Posts Tagged: Lidia Yuknavitch
Yuknavitch’s sex scenes are remarkable among current American novelists, not just for their explicitness but for the way she uses them to pursue questions of agency, selfhood, and the ethical implications of making art.
Walking straight into violence was nothing new to me. I’d learned how to walk deliberately and unflinchingly into violence from my father, like so many other children do in this country.
In fact, in this country we raise all of our children on one form of violence or another.
For Lit Hub, Michele Filgate interviews Lidia Yuknavitch on her new novel, The Small Backs of Children, to explore the idea of new symbols and mythology for contemporary culture:
I’m not clear why we have to limit ourselves to old myths without creating new ones… I have no allegiance to locating myth in the past, like it’s locked in petroglyphs or something.
They discuss how they make and sustain amazing and inspiring literary friendships amid the chaos of writing, day-to-day life, and everything else in between....more
Need to catch up on Rumpus features from this weekend? We’ve got you covered.
“I evaded capture and the result became six month’s worth of daily mail: false reports, found objects, collages, poetic rants and obscenity-laden letters that I mailed to our apartment, ephemera that I’m still mining for inspiration.” Michael Berger on making art while on the clock at work....more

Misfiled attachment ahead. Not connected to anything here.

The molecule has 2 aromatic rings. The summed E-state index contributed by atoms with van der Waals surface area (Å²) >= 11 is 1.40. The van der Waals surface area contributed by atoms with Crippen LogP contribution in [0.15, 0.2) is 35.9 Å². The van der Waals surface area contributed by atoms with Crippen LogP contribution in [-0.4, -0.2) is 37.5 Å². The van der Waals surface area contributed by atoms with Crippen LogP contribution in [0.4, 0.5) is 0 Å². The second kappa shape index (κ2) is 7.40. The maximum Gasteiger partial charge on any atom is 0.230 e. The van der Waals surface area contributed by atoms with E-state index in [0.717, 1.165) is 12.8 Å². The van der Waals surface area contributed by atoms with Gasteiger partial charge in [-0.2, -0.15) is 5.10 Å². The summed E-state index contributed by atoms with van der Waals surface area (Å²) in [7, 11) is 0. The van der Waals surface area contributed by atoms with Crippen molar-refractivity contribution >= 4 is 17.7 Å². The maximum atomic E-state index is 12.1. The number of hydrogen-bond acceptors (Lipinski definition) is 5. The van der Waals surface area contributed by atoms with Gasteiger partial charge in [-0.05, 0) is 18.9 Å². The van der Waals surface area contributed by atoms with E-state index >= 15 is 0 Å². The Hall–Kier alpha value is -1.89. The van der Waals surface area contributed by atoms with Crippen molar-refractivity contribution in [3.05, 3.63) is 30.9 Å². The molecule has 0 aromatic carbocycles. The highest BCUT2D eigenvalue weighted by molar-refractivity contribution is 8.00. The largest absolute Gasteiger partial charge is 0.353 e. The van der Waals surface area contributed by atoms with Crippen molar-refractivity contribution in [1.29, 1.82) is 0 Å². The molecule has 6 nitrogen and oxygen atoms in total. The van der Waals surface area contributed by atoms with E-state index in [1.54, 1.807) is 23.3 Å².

“I lose faith daily. Still. I don’t ever have “writer’s block” (I’m not ever sure I believe in it), but I do let writing go all the time. I now understand that’s just part of my personal process, and I embrace it....more
In a bar, with friends, listening to a man I’ve admired for years saying this: “Enough with the sob stories, ladies. We get it. If I hear one more story about some fucked up sad violent shit that happened to you, I’m going to walk....more
Last weekend I rode the subway towards two indulgent firsts: I spent half of my latest paycheck in a swanky, mirror-lined restaurant with a coat check, and then I walked across the street and spent the other half on a vibrator....more
Lidia Yuknavtich (a Rumpus Book Club author) conversed with Gina Frangello (also a Rumpus contributor) about Men Undressed: Women Writers and the Male Sexual Experience, an anthology premised on women writing sex from the perspective of male characters....more
So this guy I know, a guy I like, whose brain has not atrophied or anything, says to me the other night, “Books have lost their social relevance; they have been entirely subsumed by economy, and their material form is fast approaching its own demise.”...more
It’s kinda moved.
Where I write.
Probably because my understanding of home for the longest time was nomadic–movement and the body....more
The Chronology of Water by Lidia Yuknavitch opens with a sad, heart-wrenching story of a stillborn baby....more